If we take 47, reverse and add, 47 + 74 = 121, which is palindromic.

Not all numbers produce palindromes so quickly. For example,

349 + 943 = 1292,

1292 + 2921 = 4213

4213 + 3124 = 7337

That is, 349 took three iterations to arrive at a palindrome.

Although no one has proved it yet, it is thought that some numbers, like 196, never produce a palindrome. A number that never forms a palindrome through the reverse and add process is called a Lychrel number. Due to the theoretical nature of these numbers, and for the purpose of this problem, we shall assume that a number is Lychrel until proven otherwise. In addition you are given that for every number below ten-thousand, it will either (i) become a palindrome in less than fifty iterations, or, (ii) no one, with all the computing power that exists, has managed so far to map it to a palindrome. In fact, 10677 is the first number to be shown to require over fifty iterations before producing a palindrome: 4668731596684224866951378664 (53 iterations, 28-digits).

Surprisingly, there are palindromic numbers that are themselves Lychrel numbers; the first example is 4994.

How many Lychrel numbers are there below ten-thousand?

Yet another problem which was easy to code in ColdFusion, but it couldn’t deal with the large numbers generated. So rewrote it in Python.

Just for interest, here’s what I did in CFML. NB: there’s a logic error here, which I fixed once I moved to Python:

<cfscript> function isPalindrome(x) { if (x EQ Reverse(x)) return true; else return false; } </cfscript> <cfset Lychrel = ArrayNew(1)> <cfloop index="i" from="1" to="9999"> <cfset k = i> <cfloop index="j" from="1" to="50"> <cfset temp = k + Reverse(k)> <cfif IsPalindrome(temp)> <cfoutput>#k# + #Reverse(k)# = #temp#</cfoutput><br> <cfset ArrayAppend(Lychrel, i)> <cfbreak> </cfif> <cfset k = temp> </cfloop> </cfloop> <cfoutput><strong>#ArrayLen(Lychrel)#</strong></cfoutput>

Running this it quickly throws an error:

*‘The value 210+E11200002108.1 cannot be converted to a number.’ *

Python doesn’t seem to have a built-in Reverse function like ColdFusion, so you have to write your own.

def Reverse(x): num = str(x) newnum = '' for i in range(len(num)-1, 0, -1): newnum += num[i] newnum += num[0] return newnum Lychrel = [] limit = 10000 for i in range(1, limit): k = i for j in range(50): temp = k + int(Reverse(k)) if str(temp) == str(Reverse(temp)): break k = temp if j == 49: Lychrel.append(i) print(len(Lychrel))

This code is pretty fast, but it could be better. For instance I’m casting everything to a string or an int as required, but that could maybe be tidied up somehow.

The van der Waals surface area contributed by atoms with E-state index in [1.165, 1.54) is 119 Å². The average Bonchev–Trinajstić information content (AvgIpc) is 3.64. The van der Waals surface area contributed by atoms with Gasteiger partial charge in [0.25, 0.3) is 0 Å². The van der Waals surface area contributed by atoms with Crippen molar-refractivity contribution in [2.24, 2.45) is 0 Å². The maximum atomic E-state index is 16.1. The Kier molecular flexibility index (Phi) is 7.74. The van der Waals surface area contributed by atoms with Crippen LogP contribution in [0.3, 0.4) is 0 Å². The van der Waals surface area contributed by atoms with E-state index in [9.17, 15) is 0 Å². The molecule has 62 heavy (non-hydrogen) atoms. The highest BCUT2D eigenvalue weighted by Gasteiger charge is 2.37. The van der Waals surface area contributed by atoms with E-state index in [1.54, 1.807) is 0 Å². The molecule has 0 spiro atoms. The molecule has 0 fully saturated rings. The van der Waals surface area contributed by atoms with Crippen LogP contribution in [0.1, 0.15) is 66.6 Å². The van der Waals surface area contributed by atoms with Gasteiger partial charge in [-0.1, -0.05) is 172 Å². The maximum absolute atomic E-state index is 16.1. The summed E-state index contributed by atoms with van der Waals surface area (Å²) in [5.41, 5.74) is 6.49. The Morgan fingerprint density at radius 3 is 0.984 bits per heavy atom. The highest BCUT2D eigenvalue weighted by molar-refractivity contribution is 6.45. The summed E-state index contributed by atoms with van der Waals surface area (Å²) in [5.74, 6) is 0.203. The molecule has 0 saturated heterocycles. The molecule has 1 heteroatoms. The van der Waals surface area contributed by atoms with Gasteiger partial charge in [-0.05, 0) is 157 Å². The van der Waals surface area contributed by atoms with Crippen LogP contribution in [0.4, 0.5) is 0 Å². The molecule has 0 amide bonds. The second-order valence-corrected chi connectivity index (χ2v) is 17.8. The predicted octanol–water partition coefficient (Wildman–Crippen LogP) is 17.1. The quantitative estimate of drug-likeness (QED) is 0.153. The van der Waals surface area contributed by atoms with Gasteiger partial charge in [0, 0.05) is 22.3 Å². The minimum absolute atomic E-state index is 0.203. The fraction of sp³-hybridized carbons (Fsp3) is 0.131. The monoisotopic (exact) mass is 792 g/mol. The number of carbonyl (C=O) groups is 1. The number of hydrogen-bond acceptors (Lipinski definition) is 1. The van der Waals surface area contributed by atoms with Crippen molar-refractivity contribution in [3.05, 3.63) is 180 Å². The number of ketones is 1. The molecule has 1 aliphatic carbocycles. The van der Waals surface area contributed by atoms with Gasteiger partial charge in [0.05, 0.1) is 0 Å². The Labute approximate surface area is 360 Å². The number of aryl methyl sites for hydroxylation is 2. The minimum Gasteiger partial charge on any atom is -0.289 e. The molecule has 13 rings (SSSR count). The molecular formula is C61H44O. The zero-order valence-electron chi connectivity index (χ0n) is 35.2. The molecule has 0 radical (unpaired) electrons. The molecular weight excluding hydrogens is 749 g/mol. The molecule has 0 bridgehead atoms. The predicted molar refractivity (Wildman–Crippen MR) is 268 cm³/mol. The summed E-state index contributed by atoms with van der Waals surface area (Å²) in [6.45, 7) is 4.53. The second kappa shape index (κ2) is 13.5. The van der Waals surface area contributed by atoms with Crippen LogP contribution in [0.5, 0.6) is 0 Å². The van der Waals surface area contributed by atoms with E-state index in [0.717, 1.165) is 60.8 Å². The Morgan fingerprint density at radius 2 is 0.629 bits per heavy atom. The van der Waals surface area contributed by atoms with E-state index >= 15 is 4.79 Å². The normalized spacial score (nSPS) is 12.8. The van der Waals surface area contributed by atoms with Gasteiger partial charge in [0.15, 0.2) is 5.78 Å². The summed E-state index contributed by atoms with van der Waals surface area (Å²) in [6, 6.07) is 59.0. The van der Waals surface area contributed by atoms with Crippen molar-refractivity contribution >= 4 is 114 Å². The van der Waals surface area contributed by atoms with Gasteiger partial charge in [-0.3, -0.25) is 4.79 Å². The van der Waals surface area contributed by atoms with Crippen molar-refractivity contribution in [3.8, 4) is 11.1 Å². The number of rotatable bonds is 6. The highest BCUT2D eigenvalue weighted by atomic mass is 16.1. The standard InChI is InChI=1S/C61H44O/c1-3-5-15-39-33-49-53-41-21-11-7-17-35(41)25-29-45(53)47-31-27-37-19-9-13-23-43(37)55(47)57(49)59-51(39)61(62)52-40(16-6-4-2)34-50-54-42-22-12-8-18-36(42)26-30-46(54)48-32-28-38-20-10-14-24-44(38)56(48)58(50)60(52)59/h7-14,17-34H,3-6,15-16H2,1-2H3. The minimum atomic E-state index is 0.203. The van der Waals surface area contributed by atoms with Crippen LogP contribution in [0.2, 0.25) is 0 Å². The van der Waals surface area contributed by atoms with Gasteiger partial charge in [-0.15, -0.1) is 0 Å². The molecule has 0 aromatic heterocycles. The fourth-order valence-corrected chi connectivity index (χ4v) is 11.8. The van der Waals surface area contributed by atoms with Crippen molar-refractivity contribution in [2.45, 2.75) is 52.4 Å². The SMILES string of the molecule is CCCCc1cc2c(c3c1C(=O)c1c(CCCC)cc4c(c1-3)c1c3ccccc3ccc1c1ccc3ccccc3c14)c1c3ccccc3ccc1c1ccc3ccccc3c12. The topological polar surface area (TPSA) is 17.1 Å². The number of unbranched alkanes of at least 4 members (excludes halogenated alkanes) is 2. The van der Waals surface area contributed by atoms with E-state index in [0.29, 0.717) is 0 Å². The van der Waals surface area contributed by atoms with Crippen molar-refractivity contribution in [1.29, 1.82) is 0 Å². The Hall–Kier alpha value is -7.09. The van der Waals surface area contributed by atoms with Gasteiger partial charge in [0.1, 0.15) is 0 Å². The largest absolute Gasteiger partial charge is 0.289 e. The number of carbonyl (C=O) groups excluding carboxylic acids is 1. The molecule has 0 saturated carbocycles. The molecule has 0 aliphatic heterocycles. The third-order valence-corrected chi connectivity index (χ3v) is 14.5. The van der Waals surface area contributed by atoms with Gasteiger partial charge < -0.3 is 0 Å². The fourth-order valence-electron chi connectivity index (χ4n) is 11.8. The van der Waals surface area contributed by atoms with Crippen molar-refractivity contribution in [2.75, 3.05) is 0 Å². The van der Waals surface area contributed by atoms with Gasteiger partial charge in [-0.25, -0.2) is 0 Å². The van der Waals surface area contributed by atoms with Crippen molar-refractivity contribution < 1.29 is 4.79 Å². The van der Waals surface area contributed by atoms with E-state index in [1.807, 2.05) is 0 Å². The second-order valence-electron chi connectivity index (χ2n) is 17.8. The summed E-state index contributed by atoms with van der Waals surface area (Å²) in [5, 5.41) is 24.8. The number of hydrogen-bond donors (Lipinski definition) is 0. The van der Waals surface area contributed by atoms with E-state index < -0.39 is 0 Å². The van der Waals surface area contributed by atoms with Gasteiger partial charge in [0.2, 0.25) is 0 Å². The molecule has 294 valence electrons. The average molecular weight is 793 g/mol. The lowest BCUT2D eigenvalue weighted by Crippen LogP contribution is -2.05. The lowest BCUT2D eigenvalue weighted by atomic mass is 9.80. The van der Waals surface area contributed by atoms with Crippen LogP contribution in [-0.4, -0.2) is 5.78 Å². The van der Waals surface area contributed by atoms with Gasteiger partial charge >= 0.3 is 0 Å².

Also in my Reverse function, I somehow couldn’t work out how to properly loop backwards through the string, so ended up having to add on the first character outside of the loop.

Initially I was appending to my Lychrel array at the point where I break out of the loop. However on reading the question again I realised the Lychrel numbers are the numbers which **aren’t** solved within 50 iterations, not the other way around. I don’t even need an array, I could just have a counter that I increment. But having it in the array gives us the advantage of being able to output the array contents to make sure we’re on the right track.

That’s because you are running it in the ColdFusion Server, and it’s lazy to do maths. Run it on a Railo instance, and it takes just over a quarter of a second to run, and produces the following results:

Put it on pastebin so it doesn’t swamp your post with the hundreds results 🙂

http://pastebin.com/f551b069d

Comment by Marcos Placona — December 9, 2009 @ 10:27 am |

Couldn’t the body of the isPalindrome function be written as “return (x EQ Reverse(x))” to avoid redundancy?

Comment by Rabo — March 9, 2010 @ 8:11 pm |

“But having it in the array gives us the advantage of being able to output the array contents to make sure we’re on the right track.”

Just print them as you find them, copying them to the array serves no purpose at all

Comment by ardnew — March 31, 2010 @ 5:06 am |

ColdFusion, like every web language, sucks at doing math. I personally use C# to solve the project euler problems, because it’s easy and quick.

I blog about project euler too!

Comment by Ssmm987 — December 26, 2010 @ 3:56 pm |

python can use the following code to reverse a number.

int(str(num)[::-1]) #for num is a number

Comment by Cestial — February 26, 2011 @ 10:02 am |

[…] previously blogged about this Project Euler puzzle over 5 years ago, using Coldfusion and Python. This is my approach using PHP as a simple practical exercise for […]

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